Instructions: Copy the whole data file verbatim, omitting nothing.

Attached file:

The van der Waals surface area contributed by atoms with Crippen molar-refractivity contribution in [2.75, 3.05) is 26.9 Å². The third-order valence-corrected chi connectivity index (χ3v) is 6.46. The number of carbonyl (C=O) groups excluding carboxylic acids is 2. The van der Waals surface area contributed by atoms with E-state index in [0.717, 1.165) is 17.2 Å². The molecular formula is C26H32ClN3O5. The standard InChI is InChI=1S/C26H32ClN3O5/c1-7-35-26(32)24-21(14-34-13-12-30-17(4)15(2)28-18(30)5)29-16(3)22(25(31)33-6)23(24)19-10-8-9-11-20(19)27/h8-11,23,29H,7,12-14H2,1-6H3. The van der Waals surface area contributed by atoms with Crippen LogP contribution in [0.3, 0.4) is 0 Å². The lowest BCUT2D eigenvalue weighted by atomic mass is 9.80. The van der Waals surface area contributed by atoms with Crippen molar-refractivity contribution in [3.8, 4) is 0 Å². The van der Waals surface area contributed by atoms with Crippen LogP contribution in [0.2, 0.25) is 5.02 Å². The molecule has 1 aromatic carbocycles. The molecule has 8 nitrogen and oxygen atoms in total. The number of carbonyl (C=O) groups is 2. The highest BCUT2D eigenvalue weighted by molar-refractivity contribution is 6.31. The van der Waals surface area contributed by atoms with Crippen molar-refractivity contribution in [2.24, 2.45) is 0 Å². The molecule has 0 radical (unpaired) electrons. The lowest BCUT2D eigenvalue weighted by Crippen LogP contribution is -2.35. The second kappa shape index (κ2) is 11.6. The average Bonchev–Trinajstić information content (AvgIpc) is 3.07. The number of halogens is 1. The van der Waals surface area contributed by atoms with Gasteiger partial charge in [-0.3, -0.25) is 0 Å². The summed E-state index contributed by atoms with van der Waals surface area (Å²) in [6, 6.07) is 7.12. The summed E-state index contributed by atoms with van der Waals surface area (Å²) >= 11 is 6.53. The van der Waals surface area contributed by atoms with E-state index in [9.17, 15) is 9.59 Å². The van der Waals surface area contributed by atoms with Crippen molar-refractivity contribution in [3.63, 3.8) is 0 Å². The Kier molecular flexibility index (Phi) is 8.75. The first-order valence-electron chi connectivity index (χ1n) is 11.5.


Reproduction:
The van der Waals surface area contributed by atoms with Crippen molar-refractivity contribution in [2.75, 3.05) is 26.9 Å². The third-order valence-corrected chi connectivity index (χ3v) is 6.46. The number of carbonyl (C=O) groups excluding carboxylic acids is 2. The van der Waals surface area contributed by atoms with E-state index in [0.717, 1.165) is 17.2 Å². The molecular formula is C26H32ClN3O5. The standard InChI is InChI=1S/C26H32ClN3O5/c1-7-35-26(32)24-21(14-34-13-12-30-17(4)15(2)28-18(30)5)29-16(3)22(25(31)33-6)23(24)19-10-8-9-11-20(19)27/h8-11,23,29H,7,12-14H2,1-6H3. The van der Waals surface area contributed by atoms with Crippen LogP contribution in [0.3, 0.4) is 0 Å². The lowest BCUT2D eigenvalue weighted by atomic mass is 9.80. The van der Waals surface area contributed by atoms with Crippen molar-refractivity contribution in [3.8, 4) is 0 Å². The van der Waals surface area contributed by atoms with Crippen LogP contribution in [0.2, 0.25) is 5.02 Å². The molecule has 1 aromatic carbocycles. The molecule has 8 nitrogen and oxygen atoms in total. The number of carbonyl (C=O) groups is 2. The highest BCUT2D eigenvalue weighted by molar-refractivity contribution is 6.31. The van der Waals surface area contributed by atoms with Crippen molar-refractivity contribution in [2.24, 2.45) is 0 Å². The molecule has 0 radical (unpaired) electrons. The lowest BCUT2D eigenvalue weighted by Crippen LogP contribution is -2.35. The second kappa shape index (κ2) is 11.6. The average Bonchev–Trinajstić information content (AvgIpc) is 3.07. The number of halogens is 1. The van der Waals surface area contributed by atoms with Gasteiger partial charge in [-0.3, -0.25) is 0 Å². The summed E-state index contributed by atoms with van der Waals surface area (Å²) in [6, 6.07) is 7.12. The summed E-state index contributed by atoms with van der Waals surface area (Å²) >= 11 is 6.53. The van der Waals surface area contributed by atoms with E-state index in [9.17, 15) is 9.59 Å². The van der Waals surface area contributed by atoms with Crippen molar-refractivity contribution in [3.63, 3.8) is 0 Å². The Kier molecular flexibility index (Phi) is 8.75. The first-order valence-electron chi connectivity index (χ1n) is 11.5.